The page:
Artist recreates cityscape
The world's most famous autistic artist sat quietly with a pad of paper yesterday and sketched Maple Leaf Gardens in less than an hour.
Stephen Wiltshire, who is visiting Toronto from London, England, actually started a little late because he wanted to take photos of other buildings with his disposable camera, so he could draw more Canadian illustrations back home.
'The CN Tower is my favourite,' he explained. 'I've never been here before.'
Mr. Wiltshire, 25, is in town to take part in a show called Celebrating the Creativity Within, which features the work of four well known autistic artists. It is sponsored by the Geneva Centre for Autism. Owners of the Maple Leaf Gardens herd Mr. Wiltshire was going to be in Toronto and commissioned him to immortalize the building on paper. The 68-year-old hockey shrine is up for sale and may be demolished.
Mr. Wiltshire is known for his ability to reproduce on paper the most complex architectural structures. He can draw whole cityscapes after a quick glance.
Yesterday, he immediately sat down and started sketching. He smiled and chatted as he shaded in rows of tiny windows and seemed oblivious to the traffic and staring passersby as he produced a highly detailed drawing.
'I like having fun drawing.' he said. 'I see something and it goes in my head and I remember it and then I draw it. Maybe a double decker bus, maybe Canary Wharf, maybe a Cadillac.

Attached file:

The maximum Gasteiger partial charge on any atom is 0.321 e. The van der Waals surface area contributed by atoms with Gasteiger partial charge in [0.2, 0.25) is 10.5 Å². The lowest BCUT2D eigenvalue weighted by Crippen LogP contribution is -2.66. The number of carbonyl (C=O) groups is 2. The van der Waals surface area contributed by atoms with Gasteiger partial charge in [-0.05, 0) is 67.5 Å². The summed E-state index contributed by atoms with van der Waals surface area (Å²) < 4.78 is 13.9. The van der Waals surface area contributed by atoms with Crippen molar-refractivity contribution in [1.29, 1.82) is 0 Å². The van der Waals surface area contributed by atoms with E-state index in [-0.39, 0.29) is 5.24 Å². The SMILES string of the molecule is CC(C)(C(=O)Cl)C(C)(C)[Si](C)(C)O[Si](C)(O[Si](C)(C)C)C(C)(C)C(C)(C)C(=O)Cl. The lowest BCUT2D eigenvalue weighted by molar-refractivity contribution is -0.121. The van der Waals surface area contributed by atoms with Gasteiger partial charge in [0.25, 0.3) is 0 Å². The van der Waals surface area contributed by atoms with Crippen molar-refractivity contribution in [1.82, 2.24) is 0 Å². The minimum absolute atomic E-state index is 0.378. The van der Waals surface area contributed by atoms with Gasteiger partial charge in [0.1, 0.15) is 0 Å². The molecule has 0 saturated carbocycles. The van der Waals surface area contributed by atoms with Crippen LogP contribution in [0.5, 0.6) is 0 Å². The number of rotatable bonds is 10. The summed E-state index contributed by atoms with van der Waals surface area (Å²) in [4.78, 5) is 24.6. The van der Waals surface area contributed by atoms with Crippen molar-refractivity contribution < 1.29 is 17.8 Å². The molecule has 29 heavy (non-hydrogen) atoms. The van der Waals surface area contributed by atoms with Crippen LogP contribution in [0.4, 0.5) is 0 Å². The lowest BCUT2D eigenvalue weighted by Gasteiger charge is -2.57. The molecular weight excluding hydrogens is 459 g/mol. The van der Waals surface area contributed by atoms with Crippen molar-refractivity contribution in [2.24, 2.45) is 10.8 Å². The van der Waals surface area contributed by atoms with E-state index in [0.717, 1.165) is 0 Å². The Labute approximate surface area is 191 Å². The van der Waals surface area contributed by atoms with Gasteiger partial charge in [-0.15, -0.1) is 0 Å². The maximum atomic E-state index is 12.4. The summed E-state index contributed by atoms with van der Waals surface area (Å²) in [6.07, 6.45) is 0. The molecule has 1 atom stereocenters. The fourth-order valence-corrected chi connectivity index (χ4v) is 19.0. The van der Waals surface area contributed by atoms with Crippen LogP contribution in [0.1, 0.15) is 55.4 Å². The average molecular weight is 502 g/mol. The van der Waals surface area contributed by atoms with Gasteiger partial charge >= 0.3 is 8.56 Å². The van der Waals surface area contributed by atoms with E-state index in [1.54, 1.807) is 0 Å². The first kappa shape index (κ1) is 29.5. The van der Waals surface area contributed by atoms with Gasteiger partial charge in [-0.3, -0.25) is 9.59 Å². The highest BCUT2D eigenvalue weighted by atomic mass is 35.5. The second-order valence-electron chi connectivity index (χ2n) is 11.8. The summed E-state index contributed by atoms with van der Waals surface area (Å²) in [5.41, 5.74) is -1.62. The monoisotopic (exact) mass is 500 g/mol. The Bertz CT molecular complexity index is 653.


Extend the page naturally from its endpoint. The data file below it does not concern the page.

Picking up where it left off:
Mr. Wiltshire became a sensation at the age of 13 after the airing of a BBC documentary about his work. His artistic talent prompted architect Sir Hugh Casson to herald him as 'the best child artist in Britain.' Not long after he was diagnosed with autism at the age of three, his father was killed in a motorcycle accident. For a long time, he would not talk and would throw tantrums if anyone tried to touch him. At age four he was sent to a special-needs school where, despite being mute, he began to draw.
His art has opened up a channel of communication, his agent and mentor, Margaret Hewson, said yesterday.
'It has given him huge confidence, a means of expression,' she said. 'His drawing gives him enormous pleasure and awareness of himself.'
Wearing a black leather jacket and a black tuque yesterday, Mr. Wiltshire shook hands and easily talked about his drawings.
When he was 19, he found out he had a parallel musical talent – he has perfect pitch, and has become a natural performer. His favourite songs are Elvis Presley's Heartbreak Hotel and Tom Jones' It's Not Unusual. 'I just love that one,' he said, singing a few bars.
Since the BBC documentary, he has published four books of his works and finished a degree course in drawing and painting at City and Guilds London Art School. He is the first graduate with autism. He is now a full-time artist, selling works such as the Maple Leaf Gardens piece for about $2,500.
But Mr. Wiltshire, who lives with his mother and sister in London, has limitations. If the conversation jumps to more than one topic, he quickly becomes confused. He doesn't understand the concept of money. He has never been able to form proper relationships. If you ask him who his friends are, he will give the names of characters on television.
He also loves American cars. 'But I like pop music, too, like the Backstreet Boys,' he added. 'He lives very completely in his head,' said Ms. Hewson. 'We try to bring him out.'